A modest degree of modesty facilitates the sale of prestige items in any store and any items in a prestige store. Researchers at Hebrew University of Jerusalem and Tel-Aviv University found that brands perceived as arrogant cause a conflicted response: The typical shopper is attracted by the exclusivity and implications of high quality, but repelled by feelings of personal inadequacy.
     An image of hubris might be set off by salespersons’ haughty pride. The reputation of the product can set it off, too. Columbia University researchers noted the outcomes when shoppers viewing themselves as uncreative thought about purchasing an Apple computer—considered to have a creative product personality. The thinking about the purchasing led to the shoppers’ estimates of the Apple computer’s creativity growing greater. The shoppers felt themselves to be competing on creativity with the product. This made them less likely to say they’d want to buy it.
     The Columbia researchers suggest that, before pushing to close the sale, the retailer build the shopper’s confidence in having personality traits which would be strengthened further if the product is purchased. With an Apple computer, for instance, help the consumer reveal their creativity to themselves and then show ways in which the product can help the owner become more creative.
     You’re raising the prestige of the shoppers, not lowering the prestige of the brand. Doing it the other way around carries risks. Advertise and publicize how you consider your retail business to be excellent, but not perfect. Say you’re always looking for ways to get even better. But don’t push the humility too hard.
     Harvard University researchers used as their study sample owners of Prada handbags. All the participants were asked to consider a situation where every visitor to a boutique shop was offered, at no charge, a luxury-quality shopping bag graced with the Prada logo. Then one group of the study participants were also told that accepting the shopping bag led to the consumer admiring the Prada brand. The other group of study participants were told, instead, that accepting the shopping bag led to the consumer feeling like a part of the Prada community.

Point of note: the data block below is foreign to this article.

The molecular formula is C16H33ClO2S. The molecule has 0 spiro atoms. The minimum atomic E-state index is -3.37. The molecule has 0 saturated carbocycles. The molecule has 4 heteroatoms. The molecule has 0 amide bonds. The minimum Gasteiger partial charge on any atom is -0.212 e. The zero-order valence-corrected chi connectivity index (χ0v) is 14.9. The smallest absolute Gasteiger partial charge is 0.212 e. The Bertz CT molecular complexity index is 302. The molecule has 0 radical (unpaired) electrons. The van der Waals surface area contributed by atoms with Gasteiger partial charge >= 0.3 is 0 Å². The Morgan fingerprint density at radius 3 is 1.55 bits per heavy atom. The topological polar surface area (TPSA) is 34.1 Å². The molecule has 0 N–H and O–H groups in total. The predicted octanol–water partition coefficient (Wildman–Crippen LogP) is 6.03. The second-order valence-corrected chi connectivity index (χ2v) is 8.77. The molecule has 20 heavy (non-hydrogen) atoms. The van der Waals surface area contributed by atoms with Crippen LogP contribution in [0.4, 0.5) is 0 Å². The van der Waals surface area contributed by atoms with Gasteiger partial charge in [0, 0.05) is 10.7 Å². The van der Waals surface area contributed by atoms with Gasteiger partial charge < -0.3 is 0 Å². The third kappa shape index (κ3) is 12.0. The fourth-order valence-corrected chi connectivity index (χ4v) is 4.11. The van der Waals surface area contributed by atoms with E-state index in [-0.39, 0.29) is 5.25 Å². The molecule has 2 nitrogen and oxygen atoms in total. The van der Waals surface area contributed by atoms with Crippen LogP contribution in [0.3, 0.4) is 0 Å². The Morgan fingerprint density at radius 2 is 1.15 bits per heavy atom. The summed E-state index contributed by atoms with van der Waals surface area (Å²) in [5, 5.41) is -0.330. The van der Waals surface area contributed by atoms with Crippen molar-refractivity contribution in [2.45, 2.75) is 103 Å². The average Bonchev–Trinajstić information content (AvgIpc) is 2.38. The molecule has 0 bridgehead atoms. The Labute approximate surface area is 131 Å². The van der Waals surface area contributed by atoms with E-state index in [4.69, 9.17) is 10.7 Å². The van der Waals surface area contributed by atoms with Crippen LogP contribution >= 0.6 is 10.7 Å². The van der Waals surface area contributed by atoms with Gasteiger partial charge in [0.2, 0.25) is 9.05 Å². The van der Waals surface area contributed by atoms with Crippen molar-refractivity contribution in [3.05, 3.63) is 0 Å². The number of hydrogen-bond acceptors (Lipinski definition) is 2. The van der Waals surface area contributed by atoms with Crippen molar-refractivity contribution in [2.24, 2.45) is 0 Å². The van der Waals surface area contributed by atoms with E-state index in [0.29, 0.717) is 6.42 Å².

The group who’d been told the recipients admired the brand said the gifting had raised the image. The other group said the gifting cheapened the image of the brand. Having people consider themselves part of the luxury community without making a luxury purchase had that effect.

For your profitability: Sell Well: What Really Moves Your Shoppers

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Thursday, August 6, 2015

Saturate Your Store with Sweet Smiles

Smiling signage and packaging boost purchase intentions. Researchers at University of Rochester, University of Oxford, Giessen University, and Universidad de La Sabana had study participants view tea, juice, and shampoo items. In some cases, the labeling for the item carried a concave, smile-like, line, while in other cases, there was a convex, frown-like, line. The subtle cue was enough to influence ratings of the items and the participants’ declared purchase intentions. They rated the items more favorably and were more likely to say they’d buy the items after seeing labeling reminiscent of a smile.
     With additional groups of participants, the labeling carried either a straight line or no line at all. After analyzing the results from these consumers, the researchers concluded that the purchase pull upwards for the smiling line was stronger than the purchase pull downwards for the frowning line. The smile is both more positive and more powerful than the frown. An implication I see in this additional finding is that a salesperson shouldn’t hesitate to frown in facing a shopper when that frown shows genuine concern about a shopper’s problem. This can be followed by a sweet smile when the problem’s addressed.